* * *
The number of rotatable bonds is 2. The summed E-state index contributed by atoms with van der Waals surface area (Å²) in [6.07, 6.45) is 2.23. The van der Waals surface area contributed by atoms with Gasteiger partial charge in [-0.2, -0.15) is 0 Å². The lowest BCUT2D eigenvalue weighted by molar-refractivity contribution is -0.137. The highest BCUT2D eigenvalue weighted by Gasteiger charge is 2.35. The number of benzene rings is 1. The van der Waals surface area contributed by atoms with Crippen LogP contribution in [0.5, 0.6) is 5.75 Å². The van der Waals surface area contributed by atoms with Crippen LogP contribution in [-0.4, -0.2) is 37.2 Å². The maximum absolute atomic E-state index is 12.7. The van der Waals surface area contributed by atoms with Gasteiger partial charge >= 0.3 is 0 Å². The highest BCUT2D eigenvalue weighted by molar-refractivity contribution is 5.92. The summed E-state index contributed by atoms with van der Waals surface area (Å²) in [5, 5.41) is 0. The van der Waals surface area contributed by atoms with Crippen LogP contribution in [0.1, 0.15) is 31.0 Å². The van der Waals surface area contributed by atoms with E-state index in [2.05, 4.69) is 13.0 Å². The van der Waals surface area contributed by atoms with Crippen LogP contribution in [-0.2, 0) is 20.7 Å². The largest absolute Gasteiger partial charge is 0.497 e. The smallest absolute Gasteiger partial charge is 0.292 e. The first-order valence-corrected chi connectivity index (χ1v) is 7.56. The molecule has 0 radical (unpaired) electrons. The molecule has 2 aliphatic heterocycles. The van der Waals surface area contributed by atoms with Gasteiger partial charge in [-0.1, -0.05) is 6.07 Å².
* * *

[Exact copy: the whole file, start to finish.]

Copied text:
The number of rotatable bonds is 2. The summed E-state index contributed by atoms with van der Waals surface area (Å²) in [6.07, 6.45) is 2.23. The van der Waals surface area contributed by atoms with Gasteiger partial charge in [-0.2, -0.15) is 0 Å². The lowest BCUT2D eigenvalue weighted by molar-refractivity contribution is -0.137. The highest BCUT2D eigenvalue weighted by Gasteiger charge is 2.35. The number of benzene rings is 1. The van der Waals surface area contributed by atoms with Crippen LogP contribution in [0.5, 0.6) is 5.75 Å². The van der Waals surface area contributed by atoms with Crippen LogP contribution in [-0.4, -0.2) is 37.2 Å². The maximum absolute atomic E-state index is 12.7. The van der Waals surface area contributed by atoms with Gasteiger partial charge >= 0.3 is 0 Å². The highest BCUT2D eigenvalue weighted by molar-refractivity contribution is 5.92. The summed E-state index contributed by atoms with van der Waals surface area (Å²) in [5, 5.41) is 0. The van der Waals surface area contributed by atoms with Crippen LogP contribution in [0.1, 0.15) is 31.0 Å². The van der Waals surface area contributed by atoms with E-state index in [2.05, 4.69) is 13.0 Å². The van der Waals surface area contributed by atoms with Crippen LogP contribution in [-0.2, 0) is 20.7 Å². The largest absolute Gasteiger partial charge is 0.497 e. The smallest absolute Gasteiger partial charge is 0.292 e. The first-order valence-corrected chi connectivity index (χ1v) is 7.56. The molecule has 0 radical (unpaired) electrons. The molecule has 2 aliphatic heterocycles. The van der Waals surface area contributed by atoms with Gasteiger partial charge in [-0.1, -0.05) is 6.07 Å².